1901 – Guglielmo Marconi receives the first transatlantic radio signal
Guglielmo Giovanni Maria Marconi, 25 April 1874 – 20 July 1937, was an Italian inventor and electrical engineer, known for his pioneering work on long-distance radio transmission, development of Marconi’s law, and a radio telegraph system.
He is credited as the inventor of radio, and he shared the 1909 Nobel Prize in Physics with Karl Ferdinand Braun “in recognition of their contributions to the development of wireless telegraphy”
On 12th December 1901, using a 500-foot (150 m) kite-supported antenna for reception and signals transmitted, Guglielmo Marconi receives the first transatlantic radio signal, the letter “S” [***] in Morse Code).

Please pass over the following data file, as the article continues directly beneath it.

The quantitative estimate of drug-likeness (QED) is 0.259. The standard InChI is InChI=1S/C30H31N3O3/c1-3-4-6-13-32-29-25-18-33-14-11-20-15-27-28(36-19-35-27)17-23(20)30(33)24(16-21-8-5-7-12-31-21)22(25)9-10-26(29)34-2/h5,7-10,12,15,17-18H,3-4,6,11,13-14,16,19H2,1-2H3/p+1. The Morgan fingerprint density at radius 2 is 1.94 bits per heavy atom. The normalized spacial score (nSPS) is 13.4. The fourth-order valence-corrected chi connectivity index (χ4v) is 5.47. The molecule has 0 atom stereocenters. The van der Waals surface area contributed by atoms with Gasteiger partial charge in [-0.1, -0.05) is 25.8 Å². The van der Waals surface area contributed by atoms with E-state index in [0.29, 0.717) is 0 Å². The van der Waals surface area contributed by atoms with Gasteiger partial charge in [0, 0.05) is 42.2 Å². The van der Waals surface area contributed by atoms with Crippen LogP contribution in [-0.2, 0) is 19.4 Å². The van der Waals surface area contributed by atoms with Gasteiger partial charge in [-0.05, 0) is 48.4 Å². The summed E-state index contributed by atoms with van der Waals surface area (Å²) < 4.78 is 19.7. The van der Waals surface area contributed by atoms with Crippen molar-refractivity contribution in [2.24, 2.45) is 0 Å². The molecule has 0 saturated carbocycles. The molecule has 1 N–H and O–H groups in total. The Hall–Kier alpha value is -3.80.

The distance between the two points was about 2,200 miles (3,500 km).
Extra Note: Over the years, the Marconi companies gained a reputation for being technically conservative, in particular by continuing to use inefficient spark-transmitter technology, which could be used only for radio-telegraph operations, long after it was apparent that the future of radio communication lay with continuous-wave transmissions which were more efficient and could be used for audio transmissions.
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